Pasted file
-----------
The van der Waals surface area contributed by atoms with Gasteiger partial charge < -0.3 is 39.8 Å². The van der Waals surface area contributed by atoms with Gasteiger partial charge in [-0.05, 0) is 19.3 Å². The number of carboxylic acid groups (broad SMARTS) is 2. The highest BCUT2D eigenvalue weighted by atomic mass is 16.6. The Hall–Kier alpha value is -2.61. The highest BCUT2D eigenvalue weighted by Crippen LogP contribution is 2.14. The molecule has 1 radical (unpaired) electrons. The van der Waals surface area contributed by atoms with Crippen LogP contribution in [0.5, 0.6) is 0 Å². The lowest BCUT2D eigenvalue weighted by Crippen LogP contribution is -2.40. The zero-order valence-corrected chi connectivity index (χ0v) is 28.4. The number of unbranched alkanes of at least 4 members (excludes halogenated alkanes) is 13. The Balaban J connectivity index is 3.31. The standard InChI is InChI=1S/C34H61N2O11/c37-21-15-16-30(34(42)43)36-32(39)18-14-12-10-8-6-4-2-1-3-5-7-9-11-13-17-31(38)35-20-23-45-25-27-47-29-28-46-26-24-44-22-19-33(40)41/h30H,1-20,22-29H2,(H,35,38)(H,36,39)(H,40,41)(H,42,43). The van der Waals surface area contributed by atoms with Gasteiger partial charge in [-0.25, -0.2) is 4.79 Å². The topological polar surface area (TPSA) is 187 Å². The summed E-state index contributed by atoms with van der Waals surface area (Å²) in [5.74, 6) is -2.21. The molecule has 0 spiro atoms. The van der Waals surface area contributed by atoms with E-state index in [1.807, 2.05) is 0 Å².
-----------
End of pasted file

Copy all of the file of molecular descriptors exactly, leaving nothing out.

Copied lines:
The van der Waals surface area contributed by atoms with Gasteiger partial charge < -0.3 is 39.8 Å². The van der Waals surface area contributed by atoms with Gasteiger partial charge in [-0.05, 0) is 19.3 Å². The number of carboxylic acid groups (broad SMARTS) is 2. The highest BCUT2D eigenvalue weighted by atomic mass is 16.6. The Hall–Kier alpha value is -2.61. The highest BCUT2D eigenvalue weighted by Crippen LogP contribution is 2.14. The molecule has 1 radical (unpaired) electrons. The van der Waals surface area contributed by atoms with Crippen LogP contribution in [0.5, 0.6) is 0 Å². The lowest BCUT2D eigenvalue weighted by Crippen LogP contribution is -2.40. The zero-order valence-corrected chi connectivity index (χ0v) is 28.4. The number of unbranched alkanes of at least 4 members (excludes halogenated alkanes) is 13. The Balaban J connectivity index is 3.31. The standard InChI is InChI=1S/C34H61N2O11/c37-21-15-16-30(34(42)43)36-32(39)18-14-12-10-8-6-4-2-1-3-5-7-9-11-13-17-31(38)35-20-23-45-25-27-47-29-28-46-26-24-44-22-19-33(40)41/h30H,1-20,22-29H2,(H,35,38)(H,36,39)(H,40,41)(H,42,43). The van der Waals surface area contributed by atoms with Gasteiger partial charge in [-0.25, -0.2) is 4.79 Å². The topological polar surface area (TPSA) is 187 Å². The summed E-state index contributed by atoms with van der Waals surface area (Å²) in [5.74, 6) is -2.21. The molecule has 0 spiro atoms. The van der Waals surface area contributed by atoms with E-state index in [1.807, 2.05) is 0 Å².